Three girls across two continents face issues of growing up, most particularly sexual relationships and the volatile nature of friendship.
In 2002, Anna Baran is living in Brooklyn when she learns of the sudden and violent death of the husband of Justyna, a friend who still lives in Poland. The third friend in the triumvirate is Kamila, living in a Polish neighborhood in Wyandotte, Mich., and grateful to be separated from Emil, her Polish husband. (Kamila had always been a bit put off by Emil’s reticence, but she’s recently discovered his libido is directed toward other males rather than toward her.) Dominczyk then moves readers back to 1989, when Anna was almost 13 and visiting Poland for the second time. (Her father, Radoslaw, is a political émigré who’s not allowed to return to the mother country.) That summer remains memorable for Anna since she establishes contact with the girls who were the daughters of her mother’s best friends, since she immediately falls in love with handsome Sebastian Tefilski, and since she’s labeled a spoiled American. The narrative chronology continues to shift between Polish and American venues, as Anna eventually becomes a Hollywood film star, still visiting Poland in her time off. She also becomes romantically involved with Ben Taft and is seeking a way, either gracefully or not, to bring the relationship to a close. Anna, Justyna and Kamila grow from adolescence to womanhood with a shared intimacy, facing predictable problems (boys, distance) that intervene to sometimes weaken and sometimes strengthen their bonds.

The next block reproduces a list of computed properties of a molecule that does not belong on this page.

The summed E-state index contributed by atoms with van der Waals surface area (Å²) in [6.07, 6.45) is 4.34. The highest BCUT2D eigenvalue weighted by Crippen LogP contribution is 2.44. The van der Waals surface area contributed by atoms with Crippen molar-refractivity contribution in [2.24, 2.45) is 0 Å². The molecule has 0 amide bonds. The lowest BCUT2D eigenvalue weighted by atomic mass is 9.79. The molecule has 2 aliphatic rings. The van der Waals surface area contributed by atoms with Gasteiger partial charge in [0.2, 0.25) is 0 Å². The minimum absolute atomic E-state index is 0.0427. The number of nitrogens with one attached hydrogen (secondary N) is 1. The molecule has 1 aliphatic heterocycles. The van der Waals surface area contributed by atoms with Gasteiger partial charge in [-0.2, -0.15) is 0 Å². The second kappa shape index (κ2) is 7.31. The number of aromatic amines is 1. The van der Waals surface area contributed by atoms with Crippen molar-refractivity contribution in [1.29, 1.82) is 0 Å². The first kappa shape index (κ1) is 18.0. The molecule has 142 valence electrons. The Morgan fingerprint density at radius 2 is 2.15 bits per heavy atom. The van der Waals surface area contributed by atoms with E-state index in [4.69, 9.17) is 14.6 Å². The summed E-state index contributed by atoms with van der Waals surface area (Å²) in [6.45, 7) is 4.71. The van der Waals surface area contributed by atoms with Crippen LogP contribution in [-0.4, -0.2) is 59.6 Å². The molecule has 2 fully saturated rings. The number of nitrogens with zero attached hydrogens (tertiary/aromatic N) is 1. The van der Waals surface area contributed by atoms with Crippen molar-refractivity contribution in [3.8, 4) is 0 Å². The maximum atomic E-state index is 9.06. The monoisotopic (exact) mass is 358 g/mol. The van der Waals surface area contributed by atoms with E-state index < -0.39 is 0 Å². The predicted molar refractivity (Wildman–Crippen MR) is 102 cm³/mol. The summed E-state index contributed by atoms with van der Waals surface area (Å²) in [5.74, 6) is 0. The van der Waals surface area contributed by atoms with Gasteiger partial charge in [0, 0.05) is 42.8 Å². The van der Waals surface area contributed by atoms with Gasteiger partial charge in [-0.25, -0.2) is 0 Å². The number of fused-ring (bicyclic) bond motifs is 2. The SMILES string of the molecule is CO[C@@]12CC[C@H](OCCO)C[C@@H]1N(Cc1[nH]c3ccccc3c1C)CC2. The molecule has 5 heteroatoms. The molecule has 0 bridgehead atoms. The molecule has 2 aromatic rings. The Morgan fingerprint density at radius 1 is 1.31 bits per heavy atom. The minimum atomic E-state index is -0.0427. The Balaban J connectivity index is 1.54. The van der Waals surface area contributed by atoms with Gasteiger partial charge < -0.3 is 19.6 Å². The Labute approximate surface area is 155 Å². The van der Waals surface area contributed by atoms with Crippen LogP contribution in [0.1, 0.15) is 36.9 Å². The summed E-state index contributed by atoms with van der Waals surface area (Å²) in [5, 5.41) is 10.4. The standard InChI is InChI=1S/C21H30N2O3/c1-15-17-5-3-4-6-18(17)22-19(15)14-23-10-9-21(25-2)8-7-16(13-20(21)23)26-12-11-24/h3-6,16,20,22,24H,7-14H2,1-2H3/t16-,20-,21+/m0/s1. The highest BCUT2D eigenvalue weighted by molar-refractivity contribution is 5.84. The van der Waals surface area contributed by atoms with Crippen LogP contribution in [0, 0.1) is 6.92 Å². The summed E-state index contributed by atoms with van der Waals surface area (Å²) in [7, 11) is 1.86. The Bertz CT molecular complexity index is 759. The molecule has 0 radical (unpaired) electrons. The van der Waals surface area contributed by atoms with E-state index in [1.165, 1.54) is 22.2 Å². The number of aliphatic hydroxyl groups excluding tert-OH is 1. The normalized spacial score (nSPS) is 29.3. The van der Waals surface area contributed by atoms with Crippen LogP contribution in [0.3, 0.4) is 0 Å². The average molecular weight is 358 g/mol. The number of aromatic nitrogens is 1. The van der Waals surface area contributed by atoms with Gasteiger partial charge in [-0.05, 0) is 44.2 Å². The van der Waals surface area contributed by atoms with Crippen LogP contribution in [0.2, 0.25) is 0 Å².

Dominczyk writes knowingly of the issues faced by first-generation Americans and their problematic ties to the home country.